But the narrative isn’t concerned with a doom-laden gang war. What we rather witness are the quotidian activities and eccentricities of the criminal class members. The yakuza chief is obsessed with his oral health. On another occasion, the chief buys a watermelon and shares it with his foot-soldiers. Later, smoking a cigarette, he dispassionately lays out the necessity to murder a rival. Unlike typical gangster cinema, the yakuza bosses and their henchmen here could easily pass off as corporate employees vexed by client requirements. The very Japanese quality of hierarchy and obedience are firmly established within the organization that the top-level yakuza don’t have to constantly inspire fear. Nevertheless, Pale Flower isn’t actually about a turf war. The aforementioned aspects retain the somber quality, necessary to examine the existential stupor of Muraki.
Upon his release, Muraki finds temporary relief by immersing himself into the world of drag racing, cabaret nightclubs, and gambling. In a gambling den, Muraki finds a kindred spirit: a mysterious and a beautiful young woman named Saeko (Mariko Kaga) who gambles away her money with reckless abandon. Using his underworld connection, Muraki lures Saeko to accompany him to covert high-stake games, which also put the wealthy, thrill-seeker Saeko in contact with a junkie gangster, Yoh (Takashi Fujiki). Muraki and Saeko come off as soulmates and their relationship stays platonic. They deeply understand the malaise and stasis of urban life, but the much younger Saeko seeks to purge her discomfort by shooting up drugs, which troubles Muraki. The yakuza anti-hero’s anxieties about Saeko’s downward spiral increases alongside his fear for the vile Yoh, who represents inhumanity and hopelessness that contradicts even Muraki’s notions of morality. Eventually, through an act of killing, Muraki determines to feel alive, and in the process probably ‘save’ the free-spirited Saeko.
In an interview, published in the book ‘Outlaw Masters of Japanese Film’, director Shinoda states that the original story (by Shintaro Ishihara) is an allegory for the Cold War situation, in which Japan’s identity suffered. Shinoda says the purposelessness and ennui experienced by the two spiritually hungry central characters were a reflection of his nation’s sociopolitical conflicts. Of course, it may not be possible for modern viewers, freshly discovering Japanese New Wave, to comprehend this interpretation. Nevertheless, the palpable estrangement and sense of futility felt by its leads can continue to resonate with the younger generation audiences. In fact, Shinoda’s gorgeous imagery balances between naturalism and surrealism.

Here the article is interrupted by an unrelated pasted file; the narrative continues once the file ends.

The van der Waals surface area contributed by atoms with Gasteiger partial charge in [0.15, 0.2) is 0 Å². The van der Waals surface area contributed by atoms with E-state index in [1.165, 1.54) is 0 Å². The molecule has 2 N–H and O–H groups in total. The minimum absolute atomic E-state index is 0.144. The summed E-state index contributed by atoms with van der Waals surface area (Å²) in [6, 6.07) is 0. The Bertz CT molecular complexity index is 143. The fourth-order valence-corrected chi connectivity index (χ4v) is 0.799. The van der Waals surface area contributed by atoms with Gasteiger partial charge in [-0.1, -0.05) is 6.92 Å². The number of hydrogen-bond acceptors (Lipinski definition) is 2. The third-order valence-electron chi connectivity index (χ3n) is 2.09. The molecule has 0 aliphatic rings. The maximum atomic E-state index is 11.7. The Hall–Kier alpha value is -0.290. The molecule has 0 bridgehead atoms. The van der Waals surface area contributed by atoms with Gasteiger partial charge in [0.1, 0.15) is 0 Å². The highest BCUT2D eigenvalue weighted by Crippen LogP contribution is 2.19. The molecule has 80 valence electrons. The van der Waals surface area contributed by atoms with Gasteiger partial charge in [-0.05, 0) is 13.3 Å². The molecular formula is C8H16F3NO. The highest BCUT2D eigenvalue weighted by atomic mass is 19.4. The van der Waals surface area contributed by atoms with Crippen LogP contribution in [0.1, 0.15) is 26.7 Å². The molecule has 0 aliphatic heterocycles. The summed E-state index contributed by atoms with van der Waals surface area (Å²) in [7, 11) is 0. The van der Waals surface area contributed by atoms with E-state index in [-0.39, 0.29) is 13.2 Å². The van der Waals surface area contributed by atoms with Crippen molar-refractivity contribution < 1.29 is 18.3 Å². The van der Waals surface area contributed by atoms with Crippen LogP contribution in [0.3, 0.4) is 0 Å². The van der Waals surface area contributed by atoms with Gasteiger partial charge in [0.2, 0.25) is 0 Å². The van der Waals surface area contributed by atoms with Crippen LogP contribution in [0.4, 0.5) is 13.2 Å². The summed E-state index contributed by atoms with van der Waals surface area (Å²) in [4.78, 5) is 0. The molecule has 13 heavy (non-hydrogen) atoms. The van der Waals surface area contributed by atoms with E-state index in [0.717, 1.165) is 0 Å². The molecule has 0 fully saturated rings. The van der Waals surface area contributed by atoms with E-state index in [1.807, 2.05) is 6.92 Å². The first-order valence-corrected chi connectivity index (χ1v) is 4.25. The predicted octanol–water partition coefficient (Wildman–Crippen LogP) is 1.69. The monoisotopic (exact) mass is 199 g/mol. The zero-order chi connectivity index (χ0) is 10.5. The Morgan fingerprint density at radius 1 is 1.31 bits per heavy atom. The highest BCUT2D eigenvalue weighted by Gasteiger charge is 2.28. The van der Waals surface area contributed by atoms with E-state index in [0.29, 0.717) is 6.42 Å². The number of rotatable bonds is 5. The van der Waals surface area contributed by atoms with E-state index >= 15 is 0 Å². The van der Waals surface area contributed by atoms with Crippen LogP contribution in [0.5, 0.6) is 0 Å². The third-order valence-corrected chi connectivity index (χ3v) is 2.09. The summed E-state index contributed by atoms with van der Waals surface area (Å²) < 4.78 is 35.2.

Also by Masahiro Shinoda: The Silence  — An Insightful Study of Inner Spiritual Conflicts
Despite the grim subject, Shinoda finds absurd humor in examining the naturalistic moments in the lives of yakuza members: two suited gang bosses have lunch and learn Western table manners as a Mona Lisa portrait hangs in the background; the gang boss expressing concern over the nurses’ handling of a newborn baby, etc. At another occasion, the film-maker tries to voice-out Muraki’s emotional undercurrents through a spectacularly stylized dream sequence. Shinoda also dabbles with symbolism (for e.g., the clock imagery in Muraki’s former lover’s apartment) and showcases violence in an intriguingly theatrical manner (the stabbing that’s staged with operatic music).
Masao Kosugi’s cinematography brilliantly frames the features of Mariko Kaga (especially her desolate black eyes) and world-weary looks of Muraki (cloaked in cool tweed jackets) to keep intact the feelings of displacement. The gambling scenes were excellently shot. Even though we don’t have any knowledge of the game, there are frequent cuts within the smoky gambling dens to generate a great intensity. Shinoda often makes Kosugi to shoot his central characters through grids and glass panels, evoking their trapped status. Toru Takemitsu’s discordant yet memorable score also boasts the exquisite dark visions of Shinoda.
Overall, Pale Flower (96 minutes) explores timeless existential themes through the atypical and original view of a nihilistic yakuza. Ikebe’s nuanced performance and Shinoda’s impeccable visuals elevate this mood piece into an unforgettable classic.